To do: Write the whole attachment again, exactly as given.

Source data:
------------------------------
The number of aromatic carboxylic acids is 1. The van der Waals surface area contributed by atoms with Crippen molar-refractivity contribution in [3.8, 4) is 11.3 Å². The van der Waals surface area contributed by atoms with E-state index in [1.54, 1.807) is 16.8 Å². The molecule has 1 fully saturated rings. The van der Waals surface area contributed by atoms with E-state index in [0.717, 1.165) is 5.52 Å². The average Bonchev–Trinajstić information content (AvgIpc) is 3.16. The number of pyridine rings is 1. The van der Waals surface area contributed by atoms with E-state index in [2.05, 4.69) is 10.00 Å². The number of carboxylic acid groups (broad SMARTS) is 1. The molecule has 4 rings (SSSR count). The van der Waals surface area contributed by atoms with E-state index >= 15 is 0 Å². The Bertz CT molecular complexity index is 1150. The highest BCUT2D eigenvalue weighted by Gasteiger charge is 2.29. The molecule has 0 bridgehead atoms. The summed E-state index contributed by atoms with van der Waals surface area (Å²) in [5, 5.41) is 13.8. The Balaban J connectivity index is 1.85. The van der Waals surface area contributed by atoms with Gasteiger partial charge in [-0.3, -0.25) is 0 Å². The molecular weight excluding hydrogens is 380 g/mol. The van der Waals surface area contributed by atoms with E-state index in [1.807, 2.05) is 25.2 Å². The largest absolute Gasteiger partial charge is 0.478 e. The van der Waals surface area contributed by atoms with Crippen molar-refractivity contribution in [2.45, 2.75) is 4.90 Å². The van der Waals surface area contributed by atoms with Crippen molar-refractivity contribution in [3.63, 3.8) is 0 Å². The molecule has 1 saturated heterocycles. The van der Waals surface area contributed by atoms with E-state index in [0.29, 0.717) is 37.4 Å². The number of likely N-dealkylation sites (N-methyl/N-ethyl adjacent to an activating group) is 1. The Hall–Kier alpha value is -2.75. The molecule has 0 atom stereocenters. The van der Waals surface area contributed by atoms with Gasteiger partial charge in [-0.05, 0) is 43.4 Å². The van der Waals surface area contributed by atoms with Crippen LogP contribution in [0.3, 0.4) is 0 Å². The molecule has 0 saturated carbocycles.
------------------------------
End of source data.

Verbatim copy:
The number of aromatic carboxylic acids is 1. The van der Waals surface area contributed by atoms with Crippen molar-refractivity contribution in [3.8, 4) is 11.3 Å². The van der Waals surface area contributed by atoms with E-state index in [1.54, 1.807) is 16.8 Å². The molecule has 1 fully saturated rings. The van der Waals surface area contributed by atoms with E-state index in [0.717, 1.165) is 5.52 Å². The average Bonchev–Trinajstić information content (AvgIpc) is 3.16. The number of pyridine rings is 1. The van der Waals surface area contributed by atoms with E-state index in [2.05, 4.69) is 10.00 Å². The number of carboxylic acid groups (broad SMARTS) is 1. The molecule has 4 rings (SSSR count). The van der Waals surface area contributed by atoms with E-state index >= 15 is 0 Å². The Bertz CT molecular complexity index is 1150. The highest BCUT2D eigenvalue weighted by Gasteiger charge is 2.29. The molecule has 0 bridgehead atoms. The summed E-state index contributed by atoms with van der Waals surface area (Å²) in [5, 5.41) is 13.8. The Balaban J connectivity index is 1.85. The van der Waals surface area contributed by atoms with Gasteiger partial charge in [-0.3, -0.25) is 0 Å². The molecular weight excluding hydrogens is 380 g/mol. The van der Waals surface area contributed by atoms with E-state index in [1.807, 2.05) is 25.2 Å². The largest absolute Gasteiger partial charge is 0.478 e. The van der Waals surface area contributed by atoms with Crippen molar-refractivity contribution in [2.45, 2.75) is 4.90 Å². The van der Waals surface area contributed by atoms with Crippen molar-refractivity contribution in [3.63, 3.8) is 0 Å². The molecule has 1 saturated heterocycles. The van der Waals surface area contributed by atoms with E-state index in [0.29, 0.717) is 37.4 Å². The number of likely N-dealkylation sites (N-methyl/N-ethyl adjacent to an activating group) is 1. The Hall–Kier alpha value is -2.75. The molecule has 0 atom stereocenters. The van der Waals surface area contributed by atoms with Gasteiger partial charge in [-0.05, 0) is 43.4 Å². The van der Waals surface area contributed by atoms with Crippen LogP contribution in [0.3, 0.4) is 0 Å². The molecule has 0 saturated carbocycles.